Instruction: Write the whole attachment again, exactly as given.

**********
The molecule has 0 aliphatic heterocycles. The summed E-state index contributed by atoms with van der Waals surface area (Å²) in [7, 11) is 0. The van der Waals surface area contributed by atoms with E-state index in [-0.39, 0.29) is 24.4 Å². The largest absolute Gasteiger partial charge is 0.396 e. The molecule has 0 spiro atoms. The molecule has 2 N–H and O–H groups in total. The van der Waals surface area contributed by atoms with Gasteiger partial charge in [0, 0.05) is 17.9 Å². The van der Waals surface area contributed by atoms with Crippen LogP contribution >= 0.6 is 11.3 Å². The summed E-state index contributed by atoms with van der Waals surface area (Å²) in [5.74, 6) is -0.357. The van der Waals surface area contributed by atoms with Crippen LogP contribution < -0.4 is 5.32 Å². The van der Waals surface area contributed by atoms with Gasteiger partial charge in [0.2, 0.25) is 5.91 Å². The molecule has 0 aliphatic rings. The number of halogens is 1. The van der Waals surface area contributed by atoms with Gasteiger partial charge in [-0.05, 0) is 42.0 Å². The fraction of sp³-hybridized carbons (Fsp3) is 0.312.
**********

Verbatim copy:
The molecule has 0 aliphatic heterocycles. The summed E-state index contributed by atoms with van der Waals surface area (Å²) in [7, 11) is 0. The van der Waals surface area contributed by atoms with E-state index in [-0.39, 0.29) is 24.4 Å². The largest absolute Gasteiger partial charge is 0.396 e. The molecule has 0 spiro atoms. The molecule has 2 N–H and O–H groups in total. The van der Waals surface area contributed by atoms with Gasteiger partial charge in [0, 0.05) is 17.9 Å². The van der Waals surface area contributed by atoms with Crippen LogP contribution >= 0.6 is 11.3 Å². The summed E-state index contributed by atoms with van der Waals surface area (Å²) in [5.74, 6) is -0.357. The van der Waals surface area contributed by atoms with Crippen LogP contribution < -0.4 is 5.32 Å². The van der Waals surface area contributed by atoms with Gasteiger partial charge in [0.2, 0.25) is 5.91 Å². The molecule has 0 aliphatic rings. The number of halogens is 1. The van der Waals surface area contributed by atoms with Gasteiger partial charge in [-0.05, 0) is 42.0 Å². The fraction of sp³-hybridized carbons (Fsp3) is 0.312.